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When rhythm tells the story.

One of the most useful ways to organize pictures is to link key elements together through rhythmic repetition. Such repetition brings both coherence and meaning to any photograph.

Take, for example, this picture of an employee studying the screen of a computer. I've seen hundreds of pictures of similar subjects. Most fail to communicate because the body language of the employee is not rhythmically linked to the form or position of the computer.

In this case, Donna Jernigan, a Charlotte, N.C. free-lance photojournalist, waits for the employee to lower her head to the level of the screen. To do so comfortably, she rests her head in her hands. When the low position of the woman echoes the low position of the screen, the rhythms send a message to the viewer -- the nature of the work at hand is intense.

On the same assignment, Jernigan moves in to shoot over the shoulders of a couple seeking information from an employee of the client company. The customers lean in toward the employee, creating a frame which draws the eye of the viewer to the point of the picture. The position of the employee's paired hands rhythmically repeats the position of the customers, paired bodies. Her expression tells us that she has apparently posed a question and now awaits their decision.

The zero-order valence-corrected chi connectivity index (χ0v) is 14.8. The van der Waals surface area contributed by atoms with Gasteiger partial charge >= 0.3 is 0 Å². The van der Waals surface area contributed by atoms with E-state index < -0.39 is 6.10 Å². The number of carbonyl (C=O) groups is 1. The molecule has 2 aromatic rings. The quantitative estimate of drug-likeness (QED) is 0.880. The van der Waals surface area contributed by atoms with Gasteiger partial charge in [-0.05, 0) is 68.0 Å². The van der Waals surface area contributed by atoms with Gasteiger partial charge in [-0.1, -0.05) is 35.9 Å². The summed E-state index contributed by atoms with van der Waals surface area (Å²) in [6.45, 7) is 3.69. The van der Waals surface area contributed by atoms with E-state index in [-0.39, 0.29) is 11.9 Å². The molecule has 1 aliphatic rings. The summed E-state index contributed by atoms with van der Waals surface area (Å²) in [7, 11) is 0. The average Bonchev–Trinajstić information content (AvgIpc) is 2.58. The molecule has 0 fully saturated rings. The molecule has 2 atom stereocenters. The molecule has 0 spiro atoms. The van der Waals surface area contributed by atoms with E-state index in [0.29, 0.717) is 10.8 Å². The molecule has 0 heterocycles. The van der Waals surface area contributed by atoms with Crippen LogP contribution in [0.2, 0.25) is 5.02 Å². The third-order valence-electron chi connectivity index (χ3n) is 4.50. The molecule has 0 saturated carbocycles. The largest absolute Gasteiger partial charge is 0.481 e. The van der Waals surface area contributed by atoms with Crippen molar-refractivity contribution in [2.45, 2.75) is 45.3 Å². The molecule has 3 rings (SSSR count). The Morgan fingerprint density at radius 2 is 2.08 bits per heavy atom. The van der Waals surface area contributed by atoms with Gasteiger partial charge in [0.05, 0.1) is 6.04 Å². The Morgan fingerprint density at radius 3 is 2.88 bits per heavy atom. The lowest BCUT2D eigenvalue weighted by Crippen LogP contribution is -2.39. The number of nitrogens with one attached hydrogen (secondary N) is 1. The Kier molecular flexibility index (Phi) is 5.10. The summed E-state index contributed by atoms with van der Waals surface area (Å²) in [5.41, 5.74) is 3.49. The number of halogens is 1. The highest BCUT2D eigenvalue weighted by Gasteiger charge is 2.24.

In both shots, Jernigan creates relationships through rhythmic repetition, drawing key elements within each photograph together to tell the story.

Phil Douglis, ABC, is director of the Douglis Visual Workshops and a widely known photographic consultant and critic. Send him tear sheets to be considered for possible use in his column. Send to Phil Douglis, 76 Ridge Rock Road, Sedona, AZ, 86336.
COPYRIGHT 1992 International Association of Business Communicators
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Title Annotation:Photocritique
Author:Douglis, Philip N.
Publication:Communication World
Article Type:Column
Date:Dec 1, 1992
Words:281
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